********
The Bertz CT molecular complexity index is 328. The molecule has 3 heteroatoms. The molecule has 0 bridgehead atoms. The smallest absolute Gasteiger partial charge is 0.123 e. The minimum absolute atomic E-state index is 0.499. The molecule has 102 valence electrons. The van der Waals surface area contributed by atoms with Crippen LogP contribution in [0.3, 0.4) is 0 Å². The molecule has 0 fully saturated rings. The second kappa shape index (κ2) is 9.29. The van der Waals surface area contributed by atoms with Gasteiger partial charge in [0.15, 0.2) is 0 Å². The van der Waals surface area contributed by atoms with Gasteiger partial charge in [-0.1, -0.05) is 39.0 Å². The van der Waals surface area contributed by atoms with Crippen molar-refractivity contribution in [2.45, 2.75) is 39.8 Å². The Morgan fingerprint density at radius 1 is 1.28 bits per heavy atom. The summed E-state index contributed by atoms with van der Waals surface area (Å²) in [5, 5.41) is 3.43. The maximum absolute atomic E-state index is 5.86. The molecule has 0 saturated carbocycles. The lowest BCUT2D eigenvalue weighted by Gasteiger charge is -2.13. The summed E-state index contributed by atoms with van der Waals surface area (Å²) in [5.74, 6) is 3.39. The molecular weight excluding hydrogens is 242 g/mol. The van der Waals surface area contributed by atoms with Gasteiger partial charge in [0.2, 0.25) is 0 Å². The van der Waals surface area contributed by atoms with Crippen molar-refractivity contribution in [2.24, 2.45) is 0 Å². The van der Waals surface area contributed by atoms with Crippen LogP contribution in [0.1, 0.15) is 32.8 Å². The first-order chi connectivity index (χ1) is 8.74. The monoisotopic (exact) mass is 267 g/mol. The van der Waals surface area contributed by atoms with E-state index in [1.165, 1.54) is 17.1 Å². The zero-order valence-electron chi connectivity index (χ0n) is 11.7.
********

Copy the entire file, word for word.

The Bertz CT molecular complexity index is 328. The molecule has 3 heteroatoms. The molecule has 0 bridgehead atoms. The smallest absolute Gasteiger partial charge is 0.123 e. The minimum absolute atomic E-state index is 0.499. The molecule has 102 valence electrons. The van der Waals surface area contributed by atoms with Crippen LogP contribution in [0.3, 0.4) is 0 Å². The molecule has 0 fully saturated rings. The second kappa shape index (κ2) is 9.29. The van der Waals surface area contributed by atoms with Gasteiger partial charge in [0.15, 0.2) is 0 Å². The van der Waals surface area contributed by atoms with Gasteiger partial charge in [-0.1, -0.05) is 39.0 Å². The van der Waals surface area contributed by atoms with Crippen molar-refractivity contribution in [2.45, 2.75) is 39.8 Å². The Morgan fingerprint density at radius 1 is 1.28 bits per heavy atom. The summed E-state index contributed by atoms with van der Waals surface area (Å²) in [5, 5.41) is 3.43. The maximum absolute atomic E-state index is 5.86. The molecule has 0 saturated carbocycles. The lowest BCUT2D eigenvalue weighted by Gasteiger charge is -2.13. The summed E-state index contributed by atoms with van der Waals surface area (Å²) in [5.74, 6) is 3.39. The molecular weight excluding hydrogens is 242 g/mol. The van der Waals surface area contributed by atoms with Gasteiger partial charge in [0.2, 0.25) is 0 Å². The van der Waals surface area contributed by atoms with Crippen molar-refractivity contribution in [2.24, 2.45) is 0 Å². The van der Waals surface area contributed by atoms with Crippen LogP contribution in [0.1, 0.15) is 32.8 Å². The first-order chi connectivity index (χ1) is 8.74. The monoisotopic (exact) mass is 267 g/mol. The van der Waals surface area contributed by atoms with E-state index in [1.165, 1.54) is 17.1 Å². The zero-order valence-electron chi connectivity index (χ0n) is 11.7.